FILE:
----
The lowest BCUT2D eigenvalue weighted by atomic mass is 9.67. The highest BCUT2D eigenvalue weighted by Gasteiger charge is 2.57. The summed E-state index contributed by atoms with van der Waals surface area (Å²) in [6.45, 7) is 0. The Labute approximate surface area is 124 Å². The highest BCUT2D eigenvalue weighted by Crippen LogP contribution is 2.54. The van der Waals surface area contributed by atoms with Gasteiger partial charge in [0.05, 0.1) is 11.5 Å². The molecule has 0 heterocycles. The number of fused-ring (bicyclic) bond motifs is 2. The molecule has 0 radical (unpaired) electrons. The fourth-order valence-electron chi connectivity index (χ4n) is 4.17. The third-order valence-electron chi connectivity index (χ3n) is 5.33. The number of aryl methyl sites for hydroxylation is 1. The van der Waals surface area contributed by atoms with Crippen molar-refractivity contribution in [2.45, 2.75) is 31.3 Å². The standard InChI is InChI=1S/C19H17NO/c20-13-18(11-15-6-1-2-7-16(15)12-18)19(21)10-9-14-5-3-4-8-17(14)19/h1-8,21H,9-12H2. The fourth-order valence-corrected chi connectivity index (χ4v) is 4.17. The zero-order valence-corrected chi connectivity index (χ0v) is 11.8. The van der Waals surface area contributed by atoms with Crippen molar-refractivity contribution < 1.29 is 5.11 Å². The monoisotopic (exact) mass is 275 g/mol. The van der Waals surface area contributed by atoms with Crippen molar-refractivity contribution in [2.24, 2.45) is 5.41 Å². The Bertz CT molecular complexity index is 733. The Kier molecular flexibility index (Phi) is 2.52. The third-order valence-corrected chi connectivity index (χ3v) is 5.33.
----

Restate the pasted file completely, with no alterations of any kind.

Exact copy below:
The lowest BCUT2D eigenvalue weighted by atomic mass is 9.67. The highest BCUT2D eigenvalue weighted by Gasteiger charge is 2.57. The summed E-state index contributed by atoms with van der Waals surface area (Å²) in [6.45, 7) is 0. The Labute approximate surface area is 124 Å². The highest BCUT2D eigenvalue weighted by Crippen LogP contribution is 2.54. The van der Waals surface area contributed by atoms with Gasteiger partial charge in [0.05, 0.1) is 11.5 Å². The molecule has 0 heterocycles. The number of fused-ring (bicyclic) bond motifs is 2. The molecule has 0 radical (unpaired) electrons. The fourth-order valence-electron chi connectivity index (χ4n) is 4.17. The third-order valence-electron chi connectivity index (χ3n) is 5.33. The number of aryl methyl sites for hydroxylation is 1. The van der Waals surface area contributed by atoms with Crippen molar-refractivity contribution in [2.45, 2.75) is 31.3 Å². The standard InChI is InChI=1S/C19H17NO/c20-13-18(11-15-6-1-2-7-16(15)12-18)19(21)10-9-14-5-3-4-8-17(14)19/h1-8,21H,9-12H2. The fourth-order valence-corrected chi connectivity index (χ4v) is 4.17. The zero-order valence-corrected chi connectivity index (χ0v) is 11.8. The van der Waals surface area contributed by atoms with Crippen molar-refractivity contribution < 1.29 is 5.11 Å². The monoisotopic (exact) mass is 275 g/mol. The van der Waals surface area contributed by atoms with Crippen molar-refractivity contribution in [2.24, 2.45) is 5.41 Å². The Bertz CT molecular complexity index is 733. The Kier molecular flexibility index (Phi) is 2.52. The third-order valence-corrected chi connectivity index (χ3v) is 5.33.